I recently read The Magicians, by Lev Grossman, and I have to say, it was a pretty sweet book. I was raving about it all over the place the day I finished it, and given that I just wrote about Narnia the other day, I thought it might be apropos to talk up The Magicians, which may actually be the best book I read this year. Funny how it’s always some book in December that is the best book I read this year…I’m sure that has nothing to do with the fact that books I read in December are, of course, the most recent books I’ve read.
Please assume that this post contains some spoilers for the book; I won’t get into deep details of plot but if you’re one of those people who prefers to plunge into a book cold, knowing nothing about it, you should probably go find yourself a copy and read it and then come back and read this. I wouldn’t want to ruin your fun. (I am, after all, one of those people. I don’t even really like to read the blurbs. I’d rather approach the text with no foreknowledge at all about what’s going to happen or who I am going to encounter.)
The book opens with a somewhat disillusioned high school senior, swimming in class privilege, preparing to go to an interview for college. He’s bitter because he’s the third wheel in the friendship triad he’s in, because he’s bored, because he’s going through the motions of life but not really enjoying any of them.
And this is the moment in which a new world opens up to him, and he starts to realize that the magical world discussed in his favourite childhood books (clearly based on The Chronicles of Narnia although they aren’t called that) is actually real, as he is transported to a college for magic to take an entrance exam, which he passes. He starts school immediately, abandoning the non-magical world to learn the mechanics of magic and acquiring a new group of friends along the way.
This is an adult book, although I think that a lot of young adults would enjoy it too; I actually thought it was young adult at first, because I am so unaccustomed to seeing adult authors explore these kinds of storylines. It’s a book which is sharp and biting and cynical but also fully magical. It’s about the breakdown of childhood stories and beliefs, and the replacement with something even better and more rich.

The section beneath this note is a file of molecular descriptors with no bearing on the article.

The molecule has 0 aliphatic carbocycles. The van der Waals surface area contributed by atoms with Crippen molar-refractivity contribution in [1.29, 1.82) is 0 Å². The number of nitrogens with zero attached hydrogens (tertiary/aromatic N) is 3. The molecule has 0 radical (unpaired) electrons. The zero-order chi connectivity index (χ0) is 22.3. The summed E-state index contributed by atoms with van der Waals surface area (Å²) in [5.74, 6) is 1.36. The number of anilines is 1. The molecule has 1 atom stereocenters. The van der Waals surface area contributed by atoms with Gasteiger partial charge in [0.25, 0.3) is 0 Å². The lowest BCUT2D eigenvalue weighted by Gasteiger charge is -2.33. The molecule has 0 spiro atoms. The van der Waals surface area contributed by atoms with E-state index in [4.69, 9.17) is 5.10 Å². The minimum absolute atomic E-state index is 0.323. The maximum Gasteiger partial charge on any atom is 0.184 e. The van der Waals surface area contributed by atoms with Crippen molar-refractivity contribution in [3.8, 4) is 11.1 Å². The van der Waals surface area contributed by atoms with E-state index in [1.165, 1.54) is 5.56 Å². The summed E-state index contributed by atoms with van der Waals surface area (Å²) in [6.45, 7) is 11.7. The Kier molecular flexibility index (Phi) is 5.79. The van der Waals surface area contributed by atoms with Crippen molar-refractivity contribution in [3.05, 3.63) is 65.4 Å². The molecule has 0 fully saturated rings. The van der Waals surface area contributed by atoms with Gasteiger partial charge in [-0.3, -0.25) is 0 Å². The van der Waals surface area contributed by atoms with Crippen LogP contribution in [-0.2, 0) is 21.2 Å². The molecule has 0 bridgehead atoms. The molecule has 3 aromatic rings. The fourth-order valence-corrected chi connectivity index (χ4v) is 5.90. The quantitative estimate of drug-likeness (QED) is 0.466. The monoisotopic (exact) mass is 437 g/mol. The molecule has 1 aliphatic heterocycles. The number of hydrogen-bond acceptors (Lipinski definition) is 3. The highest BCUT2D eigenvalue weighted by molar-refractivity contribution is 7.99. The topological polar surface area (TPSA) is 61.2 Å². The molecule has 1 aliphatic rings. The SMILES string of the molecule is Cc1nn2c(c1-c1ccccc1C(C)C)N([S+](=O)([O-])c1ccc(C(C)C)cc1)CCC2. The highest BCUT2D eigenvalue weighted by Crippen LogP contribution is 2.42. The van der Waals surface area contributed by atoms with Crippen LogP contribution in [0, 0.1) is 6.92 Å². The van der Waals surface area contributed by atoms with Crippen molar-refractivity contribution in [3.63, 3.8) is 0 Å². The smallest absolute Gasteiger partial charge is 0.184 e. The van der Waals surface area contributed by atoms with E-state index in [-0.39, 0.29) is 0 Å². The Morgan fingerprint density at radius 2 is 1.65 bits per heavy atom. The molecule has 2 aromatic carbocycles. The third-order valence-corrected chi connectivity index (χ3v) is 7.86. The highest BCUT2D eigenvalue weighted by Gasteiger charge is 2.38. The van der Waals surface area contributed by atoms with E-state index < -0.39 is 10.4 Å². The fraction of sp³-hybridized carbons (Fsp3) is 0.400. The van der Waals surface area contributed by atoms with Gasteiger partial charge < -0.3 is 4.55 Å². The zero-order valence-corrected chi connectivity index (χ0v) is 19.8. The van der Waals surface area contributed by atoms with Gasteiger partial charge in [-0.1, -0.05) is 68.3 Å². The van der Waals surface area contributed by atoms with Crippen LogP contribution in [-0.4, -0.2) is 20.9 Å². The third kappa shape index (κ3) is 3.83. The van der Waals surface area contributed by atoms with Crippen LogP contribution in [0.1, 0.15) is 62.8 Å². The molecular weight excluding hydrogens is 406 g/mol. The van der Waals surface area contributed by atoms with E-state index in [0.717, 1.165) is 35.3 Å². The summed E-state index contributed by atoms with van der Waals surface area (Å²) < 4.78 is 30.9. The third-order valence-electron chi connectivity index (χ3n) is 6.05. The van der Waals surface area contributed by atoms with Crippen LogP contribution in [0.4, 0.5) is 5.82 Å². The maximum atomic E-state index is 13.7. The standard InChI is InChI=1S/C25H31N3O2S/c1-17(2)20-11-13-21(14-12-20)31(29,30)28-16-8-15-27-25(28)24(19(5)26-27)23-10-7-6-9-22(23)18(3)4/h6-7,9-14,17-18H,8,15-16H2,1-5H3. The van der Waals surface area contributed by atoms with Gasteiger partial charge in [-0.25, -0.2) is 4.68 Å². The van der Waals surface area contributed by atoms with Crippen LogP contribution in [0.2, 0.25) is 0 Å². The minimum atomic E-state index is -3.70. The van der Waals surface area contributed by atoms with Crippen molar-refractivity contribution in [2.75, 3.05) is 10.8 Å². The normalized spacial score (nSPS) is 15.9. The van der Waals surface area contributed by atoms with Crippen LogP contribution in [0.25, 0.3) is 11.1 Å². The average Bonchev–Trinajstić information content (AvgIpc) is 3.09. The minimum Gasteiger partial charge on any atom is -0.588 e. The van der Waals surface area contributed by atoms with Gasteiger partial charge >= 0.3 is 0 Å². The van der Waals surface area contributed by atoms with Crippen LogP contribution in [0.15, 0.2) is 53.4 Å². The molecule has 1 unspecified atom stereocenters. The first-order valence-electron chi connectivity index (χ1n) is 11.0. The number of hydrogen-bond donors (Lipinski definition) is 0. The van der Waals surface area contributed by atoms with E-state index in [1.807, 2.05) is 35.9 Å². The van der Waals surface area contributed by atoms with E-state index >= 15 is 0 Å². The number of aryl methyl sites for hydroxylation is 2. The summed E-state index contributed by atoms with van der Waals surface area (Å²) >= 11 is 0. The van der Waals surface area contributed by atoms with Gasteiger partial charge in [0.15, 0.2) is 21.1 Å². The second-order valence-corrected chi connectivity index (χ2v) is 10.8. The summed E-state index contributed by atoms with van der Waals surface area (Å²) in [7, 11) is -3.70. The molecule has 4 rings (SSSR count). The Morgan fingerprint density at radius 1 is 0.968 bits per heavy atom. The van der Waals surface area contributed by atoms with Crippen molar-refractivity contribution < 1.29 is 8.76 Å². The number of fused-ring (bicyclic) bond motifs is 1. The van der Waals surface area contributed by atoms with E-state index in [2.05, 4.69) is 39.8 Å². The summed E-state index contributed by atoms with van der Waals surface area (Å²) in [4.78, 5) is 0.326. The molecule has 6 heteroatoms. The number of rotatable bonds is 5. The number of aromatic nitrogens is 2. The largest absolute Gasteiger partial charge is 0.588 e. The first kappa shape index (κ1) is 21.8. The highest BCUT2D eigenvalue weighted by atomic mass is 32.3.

There are subtle and sometimes snarky references to other books of this kind, in which ordinary people are suddenly introduced to a magical world, but they’re also friendly nods to the reader. They anchor us in a familiar world even as we are transported into the other side of magic. It’s dark and unpredictable and our main character isn’t even particularly likable. It’s woven with dangerous magic and layers of complexity.
Yeah, in part it’s about the total breakdown which happens as people emerge from childhood to adulthood and the world is upended. About how you start to realize that everything you thought was true actually wasn’t and that the foundations of your thoughts, ideas, and beliefs are shaking and might not hold up, depending on how things go.
It’s also about the rebirth that happens as you grow into your own person and start pushing the boundaries of the world around you and you realize that you saw only shadows of hidden worlds before, and now you can explore them, if you like. It’s about the choices we make and how we live with those choices; the reminder that none of us is perfect and that some of us actually make epic mistakes sometimes. Mistakes which cost lives, even.
I think there’s a lot of great use of language and wordplay in this book, and I loved the layers of references and Easter Eggs for attentive readers. It’s like Narnia for grownups, I told someone after finishing it, but it’s also about so much more than that. It questions the doctrine set forward in Narnia without beating readers over the head with it. It presents an alternate view of the story that brings in more nuance.
I really can’t recommend The Magicians highly enough. I strongly suspect that I will be buying a copy so that I can read it over and over, because there’s so much going on in this book that each reading will reveal fresh layers and dimensions I have not considered before. It’s a deliciously creepy and unsettling and compelling book; I haven’t actually stayed up until the wee hours of the morning to finish a book in a long time, and The Magicians forced me to do just that. I had to know where the characters went, and what happened next.
I’m always excited to read adult books like this, where the author acknowledges and plays with the idea of magic and doesn’t do it in a self conscious or pretentious way. I love the fact that Grossman built on prior worlds to create an entirely new sort of world for us to enjoy; reading The Magicians felt like getting to the end of the garden, opening a gate, and realizing that I had actually only been in a tiny corner of a much larger garden than I ever could have imagined.